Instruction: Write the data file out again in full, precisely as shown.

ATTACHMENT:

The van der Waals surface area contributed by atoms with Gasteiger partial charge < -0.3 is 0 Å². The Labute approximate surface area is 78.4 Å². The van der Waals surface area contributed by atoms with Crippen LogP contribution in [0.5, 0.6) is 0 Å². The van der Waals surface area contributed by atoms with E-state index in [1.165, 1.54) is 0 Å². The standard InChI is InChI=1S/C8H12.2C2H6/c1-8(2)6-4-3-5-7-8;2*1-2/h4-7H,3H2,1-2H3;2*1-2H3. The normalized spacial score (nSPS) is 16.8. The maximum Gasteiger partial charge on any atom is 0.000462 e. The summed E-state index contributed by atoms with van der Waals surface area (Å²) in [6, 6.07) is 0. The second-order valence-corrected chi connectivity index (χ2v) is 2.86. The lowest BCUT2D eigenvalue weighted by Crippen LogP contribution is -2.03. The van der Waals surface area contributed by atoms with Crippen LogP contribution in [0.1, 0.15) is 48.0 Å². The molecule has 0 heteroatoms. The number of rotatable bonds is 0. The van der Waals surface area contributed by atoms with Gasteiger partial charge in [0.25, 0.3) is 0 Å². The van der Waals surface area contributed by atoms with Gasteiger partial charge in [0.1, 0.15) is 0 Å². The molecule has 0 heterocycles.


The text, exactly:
The van der Waals surface area contributed by atoms with Gasteiger partial charge < -0.3 is 0 Å². The Labute approximate surface area is 78.4 Å². The van der Waals surface area contributed by atoms with Crippen LogP contribution in [0.5, 0.6) is 0 Å². The van der Waals surface area contributed by atoms with E-state index in [1.165, 1.54) is 0 Å². The standard InChI is InChI=1S/C8H12.2C2H6/c1-8(2)6-4-3-5-7-8;2*1-2/h4-7H,3H2,1-2H3;2*1-2H3. The normalized spacial score (nSPS) is 16.8. The maximum Gasteiger partial charge on any atom is 0.000462 e. The summed E-state index contributed by atoms with van der Waals surface area (Å²) in [6, 6.07) is 0. The second-order valence-corrected chi connectivity index (χ2v) is 2.86. The lowest BCUT2D eigenvalue weighted by Crippen LogP contribution is -2.03. The van der Waals surface area contributed by atoms with Crippen LogP contribution in [0.1, 0.15) is 48.0 Å². The molecule has 0 heteroatoms. The number of rotatable bonds is 0. The van der Waals surface area contributed by atoms with Gasteiger partial charge in [0.25, 0.3) is 0 Å². The van der Waals surface area contributed by atoms with Gasteiger partial charge in [0.1, 0.15) is 0 Å². The molecule has 0 heterocycles.